Maintaining good oral hygiene has been linked to reduced risk of gum infections and conditions like diabetes and Alzheimer's. A recent research has provided more evidence for the link, with findings suggesting that the use of antiseptic mouthwash in some diabetic patients may contribute to improved blood sugar levels.

Periodontitis is a gum infection that damages the soft tissue around teeth which is linked to conditions such as diabetes, dementia, cardiovascular disease, and respiratory tract infections.

In the latest study, researchers found that when individuals with type 2 diabetes gargled with an antiseptic mouthwash, there was a notable reduction in the number of bacteria associated with periodontitis. Furthermore, when there were reduced bacterial levels, there was better control over blood sugar levels in some diabetic patients, according to the study published in the journal Scientific Reports.

"There are three highly virulent bacterial species that are linked to periodontitis, or diseases of the tissues surrounding the teeth. We decided to see if we could reduce these three species—Porphyromonas gingivalis, Treponema denticola, and Tannerella forsythia—in patients with type 2 diabetes using a mouthwash containing the antiseptic chlorhexidine gluconate," said Saaya Matayoshi, lead author of the study.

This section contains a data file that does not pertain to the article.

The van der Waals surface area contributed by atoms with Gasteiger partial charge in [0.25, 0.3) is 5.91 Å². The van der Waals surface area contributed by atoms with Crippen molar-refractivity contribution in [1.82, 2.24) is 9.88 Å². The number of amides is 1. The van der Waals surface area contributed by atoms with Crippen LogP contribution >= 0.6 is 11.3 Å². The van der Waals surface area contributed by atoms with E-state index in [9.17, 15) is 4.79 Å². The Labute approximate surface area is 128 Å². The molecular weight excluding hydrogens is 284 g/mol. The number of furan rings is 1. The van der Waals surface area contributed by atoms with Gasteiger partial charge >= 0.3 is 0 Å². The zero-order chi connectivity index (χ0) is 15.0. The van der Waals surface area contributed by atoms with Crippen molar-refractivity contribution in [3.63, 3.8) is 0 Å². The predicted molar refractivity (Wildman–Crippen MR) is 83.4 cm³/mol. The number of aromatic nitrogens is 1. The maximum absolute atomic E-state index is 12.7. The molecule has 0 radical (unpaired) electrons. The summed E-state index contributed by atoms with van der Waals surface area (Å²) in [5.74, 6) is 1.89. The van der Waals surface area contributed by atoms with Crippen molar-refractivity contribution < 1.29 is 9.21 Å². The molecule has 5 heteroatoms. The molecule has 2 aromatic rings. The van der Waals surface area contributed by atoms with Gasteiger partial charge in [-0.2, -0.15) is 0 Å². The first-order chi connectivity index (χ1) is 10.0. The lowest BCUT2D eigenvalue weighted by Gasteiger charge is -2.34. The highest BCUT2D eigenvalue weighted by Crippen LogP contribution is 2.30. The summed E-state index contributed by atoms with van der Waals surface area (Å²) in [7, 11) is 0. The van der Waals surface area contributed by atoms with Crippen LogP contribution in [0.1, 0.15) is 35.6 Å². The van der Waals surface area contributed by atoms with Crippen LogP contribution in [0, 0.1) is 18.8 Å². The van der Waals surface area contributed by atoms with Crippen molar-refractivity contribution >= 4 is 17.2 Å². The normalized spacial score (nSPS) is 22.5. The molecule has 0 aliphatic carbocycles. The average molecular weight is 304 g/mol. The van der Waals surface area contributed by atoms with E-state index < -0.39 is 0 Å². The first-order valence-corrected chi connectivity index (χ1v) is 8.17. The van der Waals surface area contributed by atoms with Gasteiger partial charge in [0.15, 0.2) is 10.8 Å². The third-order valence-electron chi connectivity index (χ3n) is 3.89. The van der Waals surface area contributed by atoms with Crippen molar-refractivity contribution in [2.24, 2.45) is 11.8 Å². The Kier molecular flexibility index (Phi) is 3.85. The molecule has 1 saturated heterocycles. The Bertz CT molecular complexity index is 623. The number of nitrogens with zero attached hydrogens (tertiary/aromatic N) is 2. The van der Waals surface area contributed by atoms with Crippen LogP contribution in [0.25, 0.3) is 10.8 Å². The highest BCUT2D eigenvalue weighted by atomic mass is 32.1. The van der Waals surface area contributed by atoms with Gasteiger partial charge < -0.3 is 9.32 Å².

The findings were based on a year-long study involving 173 patients. To determine the effectiveness of gargling with mouthwash, the participants were asked to use water to gargle in the first six months and switch to antiseptic mouthwash in the next six months. The researchers then collected monthly or bimonthly saliva and blood samples. The saliva samples helped identify three bacterial species linked to periodontitis, while blood samples measured HbA1c levels indicating blood sugar control.

"We were unsurprised to see that gargling with water had no effects on bacterial species or HbA1c levels. However, there was an overall reduction in bacterial species when the patients switched to mouthwash, as long as they were gargling at least twice a day," Kazuhiko Nakano, senior author of the study, explained.

Although there were no overall changes in HbA1c levels when patients gargled with the antiseptic mouthwash, the researchers noted there were large variations in individual responses. When the participants were split into younger and older patients, younger patients had greater reductions in bacterial species and significant improvement in blood-sugar control when using the mouthwash compared to water.

Researchers believe that if patients who are likely to respond well to antiseptic mouthwash could be identified, it would be an easy-to-use treatment for people with periodontic-linked diseases.